June: The Seakeeper 6 becomes Available
Seakeeper continued its dominance in everyday-boat stabilization with the introduction of Seakeeper 6 for boats from 40 to 49 feet length overall. The unit is designed to eliminate as much as 95 percent of boat roll—comparable to Seakeeper’s original model, the M7000, but in a package that’s 40 percent smaller, draws 25 percent less power and costs roughly half as much as the original. Also new with the unit was Seakeeper’s touchscreen display with NMEA and Ethernet capabilities, which would later appear on additional new Seakeeper models.
September: Game Changer Joins the Ocean Independence Charter Fleet
Damen has been touting the popularity of its luxury-finished support vessels among superyacht owners for several years, but it wasn’t until this past autumn that the first one joined a charter fleet as a standalone unit. The 226-foot Game Changer became part of the Ocean Independence charter fleet at a weekly base rate of $220,000. The idea is that clients can book Game Changer and fill her with their favorite toys, from submarines to helicopters and seaplanes (along with their staff), and then charter another, traditional motoryacht for luxury guest amenities and creature comforts. The two yachts then charter in tandem, taking the best of both worlds anywhere the client wants to cruise around the globe.
September: Hinckley’s All-Electric Dasher Premieres
The Hinckley Company in Maine is trying to recapture the magic of its industry-shaping Picnic Boat from the 1990s with the new 28-foot-6-inch Dasher, its first all-electric offering built in part with 3-D printing. The Dasher can cruise at 10 mph with a fast cruise of 18 to 27 mph, giving her a range of 20 to 40 miles, depending on how fast skippers want to burn through a battery charge. The intended audience is not just local day-boaters, but also superyacht owners who want a sexy and eco-friendly tender for going ashore.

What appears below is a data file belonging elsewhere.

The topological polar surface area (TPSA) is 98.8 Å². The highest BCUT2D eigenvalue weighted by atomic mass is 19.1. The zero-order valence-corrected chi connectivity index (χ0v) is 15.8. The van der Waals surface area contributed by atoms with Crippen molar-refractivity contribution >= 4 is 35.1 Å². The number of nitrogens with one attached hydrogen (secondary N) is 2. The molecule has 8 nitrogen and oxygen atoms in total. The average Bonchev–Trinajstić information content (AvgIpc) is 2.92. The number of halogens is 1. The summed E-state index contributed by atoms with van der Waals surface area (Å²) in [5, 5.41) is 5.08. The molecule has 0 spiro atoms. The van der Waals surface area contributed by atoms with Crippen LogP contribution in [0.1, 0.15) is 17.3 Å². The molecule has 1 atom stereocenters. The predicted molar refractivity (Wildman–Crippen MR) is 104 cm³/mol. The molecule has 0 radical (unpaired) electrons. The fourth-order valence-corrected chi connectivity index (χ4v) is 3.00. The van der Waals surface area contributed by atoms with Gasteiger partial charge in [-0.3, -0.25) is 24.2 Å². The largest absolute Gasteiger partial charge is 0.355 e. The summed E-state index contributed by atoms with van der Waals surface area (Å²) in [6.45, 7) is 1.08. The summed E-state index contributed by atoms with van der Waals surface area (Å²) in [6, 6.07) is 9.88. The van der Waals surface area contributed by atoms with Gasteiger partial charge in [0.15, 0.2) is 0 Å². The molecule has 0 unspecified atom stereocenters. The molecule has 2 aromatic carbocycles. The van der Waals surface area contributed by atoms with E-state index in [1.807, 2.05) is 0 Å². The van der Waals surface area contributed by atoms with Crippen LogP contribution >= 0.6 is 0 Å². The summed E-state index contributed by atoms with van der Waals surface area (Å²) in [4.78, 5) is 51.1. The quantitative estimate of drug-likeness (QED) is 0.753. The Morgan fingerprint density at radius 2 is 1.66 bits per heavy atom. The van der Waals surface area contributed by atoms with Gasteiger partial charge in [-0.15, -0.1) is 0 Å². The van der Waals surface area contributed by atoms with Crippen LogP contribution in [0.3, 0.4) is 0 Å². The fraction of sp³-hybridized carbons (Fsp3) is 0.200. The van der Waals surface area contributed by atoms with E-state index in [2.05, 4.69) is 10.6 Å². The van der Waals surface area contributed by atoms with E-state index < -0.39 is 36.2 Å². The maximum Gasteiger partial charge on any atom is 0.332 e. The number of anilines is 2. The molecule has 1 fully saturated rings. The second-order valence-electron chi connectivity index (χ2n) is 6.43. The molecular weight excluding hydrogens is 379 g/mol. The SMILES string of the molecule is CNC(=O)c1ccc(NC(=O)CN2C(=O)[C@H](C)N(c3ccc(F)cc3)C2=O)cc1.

September/October: Hurricanes Harvey, Irma, Jose and Maria Strike
This past autumn was one of the most intense on record, with Hurricane Harvey turning southeast Texas into a lake and Hurricanes Irma, Jose and Maria destroying Caribbean islands, wrecking swaths of the Virgin Islands, leaving Puerto Rico in shambles and sending mammoth storm surge into ports on both coasts of Florida. In addition to the tragic human toll and life-threatening challenges that come with loss of access to power, water and shelter, there was also the destruction of hulls large and small. BoatUS estimated in November that Harvey and Irma alone destroyed more than 63,000 recreational boats with a combined dollar damage estimate of $655 million—similar to 2012’s Hurricane Sandy, which wrecked more than 65,000 boats and cost more than $650 million.
November: FLIBS Reports Big Gains
The year ended much as it started, with the stock market flying high and the Trump Administration promising major tax cuts to business owners as well as individuals. The resulting consumer confidence led to some 105,000 people attending the 2017 Fort Lauderdale International Boat Show, an attendance spike of 7 percent compared with the previous year. Exhibitors invested more in the event, too, with an overall increase of 4 percent in the number of boats on display in the water; a 9 percent jump in new boats under 100 feet; and 10 percent growth in the number of brokerage boats over 100 feet. Several builders reported high sales figures immediately after the show.